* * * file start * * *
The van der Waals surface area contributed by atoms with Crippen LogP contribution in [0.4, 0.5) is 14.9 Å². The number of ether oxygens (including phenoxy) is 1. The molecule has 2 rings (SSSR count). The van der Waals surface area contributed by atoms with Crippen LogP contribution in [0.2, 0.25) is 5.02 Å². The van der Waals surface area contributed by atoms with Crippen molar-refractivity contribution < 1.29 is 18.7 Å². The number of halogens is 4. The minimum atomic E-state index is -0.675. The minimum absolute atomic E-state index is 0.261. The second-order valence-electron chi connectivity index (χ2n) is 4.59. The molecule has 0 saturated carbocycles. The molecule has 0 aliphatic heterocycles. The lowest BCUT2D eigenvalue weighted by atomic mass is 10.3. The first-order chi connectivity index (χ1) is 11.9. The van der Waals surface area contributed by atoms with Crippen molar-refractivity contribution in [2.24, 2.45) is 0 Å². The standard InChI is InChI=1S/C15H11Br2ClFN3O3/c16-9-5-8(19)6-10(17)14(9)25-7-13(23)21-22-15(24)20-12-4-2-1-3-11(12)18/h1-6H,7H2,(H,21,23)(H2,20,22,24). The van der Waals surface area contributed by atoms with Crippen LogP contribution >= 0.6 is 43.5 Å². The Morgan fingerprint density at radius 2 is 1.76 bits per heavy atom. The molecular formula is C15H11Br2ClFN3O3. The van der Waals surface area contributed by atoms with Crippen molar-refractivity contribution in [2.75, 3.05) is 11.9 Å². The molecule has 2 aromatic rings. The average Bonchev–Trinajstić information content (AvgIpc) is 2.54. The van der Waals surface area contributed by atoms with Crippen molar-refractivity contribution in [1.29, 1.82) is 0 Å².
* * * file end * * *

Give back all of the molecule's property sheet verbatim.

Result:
The van der Waals surface area contributed by atoms with Crippen LogP contribution in [0.4, 0.5) is 14.9 Å². The number of ether oxygens (including phenoxy) is 1. The molecule has 2 rings (SSSR count). The van der Waals surface area contributed by atoms with Crippen LogP contribution in [0.2, 0.25) is 5.02 Å². The van der Waals surface area contributed by atoms with Crippen molar-refractivity contribution < 1.29 is 18.7 Å². The number of halogens is 4. The minimum atomic E-state index is -0.675. The minimum absolute atomic E-state index is 0.261. The second-order valence-electron chi connectivity index (χ2n) is 4.59. The molecule has 0 saturated carbocycles. The molecule has 0 aliphatic heterocycles. The lowest BCUT2D eigenvalue weighted by atomic mass is 10.3. The first-order chi connectivity index (χ1) is 11.9. The van der Waals surface area contributed by atoms with Crippen molar-refractivity contribution in [2.24, 2.45) is 0 Å². The standard InChI is InChI=1S/C15H11Br2ClFN3O3/c16-9-5-8(19)6-10(17)14(9)25-7-13(23)21-22-15(24)20-12-4-2-1-3-11(12)18/h1-6H,7H2,(H,21,23)(H2,20,22,24). The van der Waals surface area contributed by atoms with Crippen LogP contribution >= 0.6 is 43.5 Å². The Morgan fingerprint density at radius 2 is 1.76 bits per heavy atom. The molecular formula is C15H11Br2ClFN3O3. The van der Waals surface area contributed by atoms with Crippen molar-refractivity contribution in [2.75, 3.05) is 11.9 Å². The molecule has 2 aromatic rings. The average Bonchev–Trinajstić information content (AvgIpc) is 2.54. The van der Waals surface area contributed by atoms with Crippen molar-refractivity contribution in [1.29, 1.82) is 0 Å².